03 Feb 2020 • Institutions
A Thai children’s hospital challenges stereotypes of the institutional spaces
Hospitals are one of the most stigmatized spatial typologies. Their inherent solemnity tends to extend to the design of their interiors, frequently leaving medical spaces sterile and uninspiring. But one Thai hospital, designed by studio Integrated Field, is seeking to flip that stereotype on its head: located just outside of Bangkok, EKH Children’s Hospital inspires play through design.
Tracing the design developments of recent years, Integrated Field noticed an increasing trend towards luxury hospitals. By extending opulence to hospitals, well-to-do adults have found a means to distract from the physical or existential pains of illness. Yet for sick children, the designers noted, opulent interiors hold no special value – kids care about fun over luxury.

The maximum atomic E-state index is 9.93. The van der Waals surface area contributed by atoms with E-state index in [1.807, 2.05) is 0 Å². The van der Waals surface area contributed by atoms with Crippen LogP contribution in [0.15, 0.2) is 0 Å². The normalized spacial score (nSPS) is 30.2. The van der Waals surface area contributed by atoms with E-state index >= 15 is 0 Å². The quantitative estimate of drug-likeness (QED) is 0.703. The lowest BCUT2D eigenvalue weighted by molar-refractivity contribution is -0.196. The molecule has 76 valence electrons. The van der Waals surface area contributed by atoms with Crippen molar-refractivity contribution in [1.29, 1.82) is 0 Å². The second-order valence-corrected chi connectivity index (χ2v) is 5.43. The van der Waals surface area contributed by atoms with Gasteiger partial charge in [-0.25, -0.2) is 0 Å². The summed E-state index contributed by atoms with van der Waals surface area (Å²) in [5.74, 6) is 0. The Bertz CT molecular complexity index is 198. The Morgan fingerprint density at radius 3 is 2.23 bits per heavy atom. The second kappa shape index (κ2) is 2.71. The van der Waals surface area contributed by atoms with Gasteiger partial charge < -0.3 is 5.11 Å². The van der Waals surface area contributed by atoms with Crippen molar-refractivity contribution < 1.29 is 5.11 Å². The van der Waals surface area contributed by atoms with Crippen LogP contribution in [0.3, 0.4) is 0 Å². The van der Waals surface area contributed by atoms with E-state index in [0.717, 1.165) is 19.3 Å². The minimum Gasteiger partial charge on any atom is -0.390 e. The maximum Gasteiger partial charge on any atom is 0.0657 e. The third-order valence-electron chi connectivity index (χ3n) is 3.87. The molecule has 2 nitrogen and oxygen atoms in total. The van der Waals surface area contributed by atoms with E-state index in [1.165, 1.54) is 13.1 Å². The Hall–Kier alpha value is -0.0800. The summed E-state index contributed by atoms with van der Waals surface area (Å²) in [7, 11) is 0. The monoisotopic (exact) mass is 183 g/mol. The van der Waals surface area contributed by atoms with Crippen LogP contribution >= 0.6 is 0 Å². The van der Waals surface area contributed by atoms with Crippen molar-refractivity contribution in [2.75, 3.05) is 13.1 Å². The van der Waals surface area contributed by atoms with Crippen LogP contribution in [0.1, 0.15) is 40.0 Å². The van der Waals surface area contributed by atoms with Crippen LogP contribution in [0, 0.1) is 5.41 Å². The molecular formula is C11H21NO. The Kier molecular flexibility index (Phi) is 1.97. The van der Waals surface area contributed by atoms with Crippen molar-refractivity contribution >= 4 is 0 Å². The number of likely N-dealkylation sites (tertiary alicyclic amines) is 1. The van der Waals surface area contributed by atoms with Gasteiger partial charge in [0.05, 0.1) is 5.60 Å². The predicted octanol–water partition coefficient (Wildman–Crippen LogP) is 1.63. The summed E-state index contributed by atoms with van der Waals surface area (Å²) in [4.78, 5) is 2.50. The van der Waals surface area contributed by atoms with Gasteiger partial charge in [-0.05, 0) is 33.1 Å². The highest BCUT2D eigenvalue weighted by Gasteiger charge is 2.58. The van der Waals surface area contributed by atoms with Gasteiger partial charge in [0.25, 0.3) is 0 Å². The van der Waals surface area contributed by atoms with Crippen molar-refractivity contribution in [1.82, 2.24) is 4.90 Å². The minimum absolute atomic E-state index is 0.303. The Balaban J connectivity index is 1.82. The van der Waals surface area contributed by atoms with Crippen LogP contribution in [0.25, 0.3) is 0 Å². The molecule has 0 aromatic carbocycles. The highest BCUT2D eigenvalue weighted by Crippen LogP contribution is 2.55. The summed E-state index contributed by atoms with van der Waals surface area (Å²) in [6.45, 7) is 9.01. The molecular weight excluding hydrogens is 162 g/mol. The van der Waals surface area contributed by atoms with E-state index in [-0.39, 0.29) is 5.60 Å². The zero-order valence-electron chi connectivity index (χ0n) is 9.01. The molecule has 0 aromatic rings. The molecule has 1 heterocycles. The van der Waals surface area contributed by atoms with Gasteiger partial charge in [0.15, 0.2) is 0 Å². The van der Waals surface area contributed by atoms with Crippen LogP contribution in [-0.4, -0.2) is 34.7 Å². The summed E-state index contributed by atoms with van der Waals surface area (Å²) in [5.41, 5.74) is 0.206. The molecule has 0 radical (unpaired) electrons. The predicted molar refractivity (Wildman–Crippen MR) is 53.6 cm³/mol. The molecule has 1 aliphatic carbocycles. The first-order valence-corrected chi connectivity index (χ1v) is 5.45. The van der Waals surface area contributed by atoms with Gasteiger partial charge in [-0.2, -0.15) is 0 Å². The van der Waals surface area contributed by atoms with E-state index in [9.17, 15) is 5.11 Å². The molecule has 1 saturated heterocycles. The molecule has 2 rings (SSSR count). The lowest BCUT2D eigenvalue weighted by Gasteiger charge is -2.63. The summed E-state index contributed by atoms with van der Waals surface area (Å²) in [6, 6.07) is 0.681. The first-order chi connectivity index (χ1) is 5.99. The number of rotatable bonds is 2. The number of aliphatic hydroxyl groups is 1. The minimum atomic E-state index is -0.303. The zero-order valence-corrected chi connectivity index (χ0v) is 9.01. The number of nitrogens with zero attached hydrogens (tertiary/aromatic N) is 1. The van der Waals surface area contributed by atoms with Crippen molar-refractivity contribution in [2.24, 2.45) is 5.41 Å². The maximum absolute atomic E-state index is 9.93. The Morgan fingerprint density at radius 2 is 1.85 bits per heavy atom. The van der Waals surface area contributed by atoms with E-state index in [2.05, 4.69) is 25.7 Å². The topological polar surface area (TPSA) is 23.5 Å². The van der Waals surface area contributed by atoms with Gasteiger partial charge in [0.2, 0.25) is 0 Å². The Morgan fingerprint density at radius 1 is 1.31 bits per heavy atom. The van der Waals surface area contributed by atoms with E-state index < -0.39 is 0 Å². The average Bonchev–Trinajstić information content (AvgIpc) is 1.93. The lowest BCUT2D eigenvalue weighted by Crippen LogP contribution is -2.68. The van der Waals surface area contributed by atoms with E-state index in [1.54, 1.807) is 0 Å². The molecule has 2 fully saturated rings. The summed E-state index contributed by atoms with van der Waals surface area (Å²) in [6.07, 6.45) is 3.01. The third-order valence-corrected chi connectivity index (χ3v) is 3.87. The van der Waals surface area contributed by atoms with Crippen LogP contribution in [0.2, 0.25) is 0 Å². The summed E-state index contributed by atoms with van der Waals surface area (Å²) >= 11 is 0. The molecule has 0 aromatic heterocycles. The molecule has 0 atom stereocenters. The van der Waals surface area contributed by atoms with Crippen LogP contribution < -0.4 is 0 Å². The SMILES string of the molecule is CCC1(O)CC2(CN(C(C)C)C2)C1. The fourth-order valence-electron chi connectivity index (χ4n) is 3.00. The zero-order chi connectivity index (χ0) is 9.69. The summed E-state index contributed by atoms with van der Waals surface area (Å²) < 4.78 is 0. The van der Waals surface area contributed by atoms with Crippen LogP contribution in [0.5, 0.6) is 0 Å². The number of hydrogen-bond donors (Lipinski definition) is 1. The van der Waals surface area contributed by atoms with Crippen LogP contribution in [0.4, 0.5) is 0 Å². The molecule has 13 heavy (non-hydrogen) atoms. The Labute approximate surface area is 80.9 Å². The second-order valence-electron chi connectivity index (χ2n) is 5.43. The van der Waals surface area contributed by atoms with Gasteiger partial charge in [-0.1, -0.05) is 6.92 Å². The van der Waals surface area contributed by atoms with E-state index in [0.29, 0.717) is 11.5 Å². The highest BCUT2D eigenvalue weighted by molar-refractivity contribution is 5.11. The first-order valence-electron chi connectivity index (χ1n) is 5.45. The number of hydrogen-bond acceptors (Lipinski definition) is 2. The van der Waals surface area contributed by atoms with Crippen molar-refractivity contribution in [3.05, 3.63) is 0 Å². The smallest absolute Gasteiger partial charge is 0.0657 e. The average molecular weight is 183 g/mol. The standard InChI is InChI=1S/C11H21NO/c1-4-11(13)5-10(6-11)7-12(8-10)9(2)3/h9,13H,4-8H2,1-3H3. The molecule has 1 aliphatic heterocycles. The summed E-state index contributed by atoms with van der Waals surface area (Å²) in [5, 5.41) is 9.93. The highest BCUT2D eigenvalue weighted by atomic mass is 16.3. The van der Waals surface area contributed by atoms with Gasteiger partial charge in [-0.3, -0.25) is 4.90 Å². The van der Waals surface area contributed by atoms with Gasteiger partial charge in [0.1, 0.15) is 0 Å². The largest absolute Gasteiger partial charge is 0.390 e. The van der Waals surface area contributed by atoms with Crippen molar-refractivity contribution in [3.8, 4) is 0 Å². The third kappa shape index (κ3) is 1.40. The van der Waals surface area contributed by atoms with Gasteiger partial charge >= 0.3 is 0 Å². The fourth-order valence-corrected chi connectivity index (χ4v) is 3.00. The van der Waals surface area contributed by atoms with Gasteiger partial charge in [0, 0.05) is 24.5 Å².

So, the EKH Children’s Hospital incorporates many components of playground design. A giant slide in the entrance hall welcomes children, and playgrounds-cum-waiting-areas invite them to play. For recreation, the hospital welcomes patients to swim in an ethereal cloud-topped pool. A pastel palette was employed throughout the complex to suggest a sense of whimsy.
The playful design scheme extends to the wayfinding: rather than naming rooms by hospitality-standard nomenclature such as ‘suites’ versus ‘standard rooms’, EKH Hospital chose animal-inspired names. The whale, turtle, lion and rabbit-themed rooms have their namesake creature emblazoned on the ceiling in the form of light fixtures. For the design of their residential wing, designers incorporated indirect light throughout the hallways, so as not to disturb patients with excessive brightness.
In a true nod to their intended user group Integrated Field scaled interior fittings – details such as seating, doorways and stair treads – to child-friendly proportions. Challenging typological stereotypes, EKH Children’s Hospital exemplifies playful and user-sensitive design.